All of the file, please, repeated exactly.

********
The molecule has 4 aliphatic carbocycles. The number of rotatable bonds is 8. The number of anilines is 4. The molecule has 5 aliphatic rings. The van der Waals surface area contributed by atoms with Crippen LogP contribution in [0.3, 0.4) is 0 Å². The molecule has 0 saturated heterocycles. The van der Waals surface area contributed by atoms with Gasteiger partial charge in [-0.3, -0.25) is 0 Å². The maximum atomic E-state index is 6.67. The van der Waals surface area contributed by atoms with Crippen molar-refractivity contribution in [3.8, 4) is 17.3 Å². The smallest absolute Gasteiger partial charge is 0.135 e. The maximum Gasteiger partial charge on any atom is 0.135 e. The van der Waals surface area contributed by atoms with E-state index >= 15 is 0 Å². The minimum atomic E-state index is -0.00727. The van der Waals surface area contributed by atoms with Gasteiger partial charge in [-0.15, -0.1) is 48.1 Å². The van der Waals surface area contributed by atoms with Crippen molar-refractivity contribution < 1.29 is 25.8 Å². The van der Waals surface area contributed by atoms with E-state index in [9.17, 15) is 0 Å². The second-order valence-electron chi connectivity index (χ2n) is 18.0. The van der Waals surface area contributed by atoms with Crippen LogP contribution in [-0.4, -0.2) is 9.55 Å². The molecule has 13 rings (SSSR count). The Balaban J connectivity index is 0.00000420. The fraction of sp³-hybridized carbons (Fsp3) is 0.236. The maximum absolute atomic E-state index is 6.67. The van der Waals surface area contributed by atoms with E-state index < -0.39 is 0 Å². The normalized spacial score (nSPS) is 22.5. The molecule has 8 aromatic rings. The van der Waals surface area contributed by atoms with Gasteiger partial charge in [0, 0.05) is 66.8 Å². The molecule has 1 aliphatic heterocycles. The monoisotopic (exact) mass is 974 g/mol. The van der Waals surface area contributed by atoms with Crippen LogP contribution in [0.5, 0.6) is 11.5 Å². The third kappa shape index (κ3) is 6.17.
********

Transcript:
The molecule has 4 aliphatic carbocycles. The number of rotatable bonds is 8. The number of anilines is 4. The molecule has 5 aliphatic rings. The van der Waals surface area contributed by atoms with Crippen LogP contribution in [0.3, 0.4) is 0 Å². The molecule has 0 saturated heterocycles. The van der Waals surface area contributed by atoms with Gasteiger partial charge in [-0.3, -0.25) is 0 Å². The maximum atomic E-state index is 6.67. The van der Waals surface area contributed by atoms with Crippen molar-refractivity contribution in [3.8, 4) is 17.3 Å². The smallest absolute Gasteiger partial charge is 0.135 e. The maximum Gasteiger partial charge on any atom is 0.135 e. The van der Waals surface area contributed by atoms with E-state index >= 15 is 0 Å². The minimum atomic E-state index is -0.00727. The van der Waals surface area contributed by atoms with Gasteiger partial charge in [-0.15, -0.1) is 48.1 Å². The van der Waals surface area contributed by atoms with Crippen molar-refractivity contribution < 1.29 is 25.8 Å². The van der Waals surface area contributed by atoms with E-state index in [9.17, 15) is 0 Å². The second-order valence-electron chi connectivity index (χ2n) is 18.0. The van der Waals surface area contributed by atoms with Crippen LogP contribution in [-0.4, -0.2) is 9.55 Å². The molecule has 13 rings (SSSR count). The Balaban J connectivity index is 0.00000420. The fraction of sp³-hybridized carbons (Fsp3) is 0.236. The maximum absolute atomic E-state index is 6.67. The van der Waals surface area contributed by atoms with E-state index < -0.39 is 0 Å². The normalized spacial score (nSPS) is 22.5. The molecule has 8 aromatic rings. The van der Waals surface area contributed by atoms with Gasteiger partial charge in [0, 0.05) is 66.8 Å². The molecule has 1 aliphatic heterocycles. The monoisotopic (exact) mass is 974 g/mol. The van der Waals surface area contributed by atoms with Crippen LogP contribution in [0.5, 0.6) is 11.5 Å². The third kappa shape index (κ3) is 6.17.